Industry in Focus: The Future of Museums
Article published in the Dentons Newsletter
Global lockdowns imposed to curb the coronavirus pandemic hit the tourism sector one of the hardest. The arts and culture industry, a cornerstone for tourism, and well-rounded communities now face an existential crisis. Museums make up a 13 billion-dollar industry in the US alone, where 14 million Americans attend each year. The risk of losing museums will affect the intricate system of artists, tourists, residents, and families. Today, museums across the board struggle in the background. One-third of them might not make it through the pandemic; the rest may need to reinvent their business models to survive.
Over the last decade, museums evolved from academia and research to bring in more audiences through engagement and entertainment. This modified museum experience focuses on interaction with artifacts through reading, touching, listening, or reacting. This hands-on model also shifted the financial model to rely mostly on foot traffic and memberships. The result of this creates an intentional, high contact environment. The Smith Group, based on architectural design in the art space, points out the need for structural changes to stay relevant post-pandemic and among the newer generations.
Efforts to keep afloat during the pandemic show promising insights on how museums might evolve. Director of the University of Michigan Museum of Art, Tina Olsen, speaks candidly about midsize museums and gallery spaces sharing marketing strategies in ways never considered before. As the museums try to develop a plan for recovery, including sharing resources, rotating collections, and going digital, this short term crisis informs the industry of a more significant threat on whether or not museums will keep up in the digital world.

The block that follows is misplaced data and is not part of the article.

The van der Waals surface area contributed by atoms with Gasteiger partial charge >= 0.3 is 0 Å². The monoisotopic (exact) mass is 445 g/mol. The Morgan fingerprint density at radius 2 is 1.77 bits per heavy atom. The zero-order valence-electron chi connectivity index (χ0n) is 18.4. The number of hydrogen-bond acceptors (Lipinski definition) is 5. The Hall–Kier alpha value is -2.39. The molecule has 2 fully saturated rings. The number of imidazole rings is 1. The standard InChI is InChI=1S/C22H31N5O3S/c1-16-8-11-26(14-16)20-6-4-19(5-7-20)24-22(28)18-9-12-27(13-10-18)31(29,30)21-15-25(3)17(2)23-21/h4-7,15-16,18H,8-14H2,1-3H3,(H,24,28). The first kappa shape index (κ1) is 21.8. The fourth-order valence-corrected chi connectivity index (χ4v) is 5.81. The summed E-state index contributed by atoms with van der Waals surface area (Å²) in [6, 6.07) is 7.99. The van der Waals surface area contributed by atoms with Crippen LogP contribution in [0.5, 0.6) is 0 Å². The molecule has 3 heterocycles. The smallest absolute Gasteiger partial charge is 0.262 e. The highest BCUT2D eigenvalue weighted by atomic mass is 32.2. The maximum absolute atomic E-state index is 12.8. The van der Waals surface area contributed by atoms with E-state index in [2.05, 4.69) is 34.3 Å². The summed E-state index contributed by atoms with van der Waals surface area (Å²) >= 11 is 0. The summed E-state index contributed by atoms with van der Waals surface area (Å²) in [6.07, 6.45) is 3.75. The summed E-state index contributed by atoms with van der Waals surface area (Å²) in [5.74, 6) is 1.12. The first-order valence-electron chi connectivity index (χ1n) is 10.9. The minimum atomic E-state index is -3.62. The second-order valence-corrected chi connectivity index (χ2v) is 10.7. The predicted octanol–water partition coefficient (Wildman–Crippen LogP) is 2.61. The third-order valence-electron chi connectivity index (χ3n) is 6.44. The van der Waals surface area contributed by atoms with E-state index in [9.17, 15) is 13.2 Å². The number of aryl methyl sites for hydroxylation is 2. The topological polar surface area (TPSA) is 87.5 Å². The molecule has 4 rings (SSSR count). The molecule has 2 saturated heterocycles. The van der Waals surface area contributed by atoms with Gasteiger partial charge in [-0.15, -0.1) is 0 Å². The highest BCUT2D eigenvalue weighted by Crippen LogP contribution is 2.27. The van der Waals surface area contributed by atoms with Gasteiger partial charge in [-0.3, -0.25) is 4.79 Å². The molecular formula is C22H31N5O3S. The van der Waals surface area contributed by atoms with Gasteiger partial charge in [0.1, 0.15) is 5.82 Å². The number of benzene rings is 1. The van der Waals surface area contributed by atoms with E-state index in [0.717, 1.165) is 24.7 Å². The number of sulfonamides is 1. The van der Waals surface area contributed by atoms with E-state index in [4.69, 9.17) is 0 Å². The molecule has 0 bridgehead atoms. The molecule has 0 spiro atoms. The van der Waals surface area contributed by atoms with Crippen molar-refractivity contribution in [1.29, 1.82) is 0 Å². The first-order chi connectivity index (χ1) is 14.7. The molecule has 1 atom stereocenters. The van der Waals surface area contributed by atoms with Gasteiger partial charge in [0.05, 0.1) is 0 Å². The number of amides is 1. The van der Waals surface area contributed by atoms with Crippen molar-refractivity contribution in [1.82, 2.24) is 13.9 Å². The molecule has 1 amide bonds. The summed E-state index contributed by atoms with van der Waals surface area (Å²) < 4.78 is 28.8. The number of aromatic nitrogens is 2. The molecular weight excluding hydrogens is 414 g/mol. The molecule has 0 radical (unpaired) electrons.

Traditional and dated forms of engagement used by many museum websites do not effectively harness the internet. If museums move beyond brick and mortar establishments, they will need to attract and engage younger audiences through more forward-thinking ideas. Museums often use social influencers like celebrities or political figures to market and attract visitors. However, a new form of marketing, known as niche marketing, can potentially lead museums to use pop culture to interact with the digital world. One example is from a recent phenomenon is Animal Crossing, the record-breaking video game from Nintendo Switch. The social simulation game sold over 13 million copies since its release and created a revolutionary community for users to build an attractive island and visit other users online. The fandom inspiring the Youtube subgenre “Island tours,” inspired New York congresswoman Alexandra Ocasio-Cortez to reach out to her following within the video game.
How might the arts and museums also utilize this digital venue? New York-based artist Nicole Shinn launched her art gallery housed within Animal Crossing and features the work of over 20 contributing artists. Museums are beginning to use this as a model for tailoring interactive digital experiences. Getty Museum recently created a Vincent Van Gogh Exhibition in the game to engage visitors over quarantine. The Metropolitan Museum of Art has made its entire collection of more than 406,000 Open Access images available to visit or hang in your island home.
While these new ideas circulate the industry, museums will still need to figure out how to enhance their current financial model. Will they find ways to use the digital world to attract visitors to see their artifacts firsthand? COVID-19 made it imperative for businesses to look further into online engagement, but museums still have a clouded future ahead of them.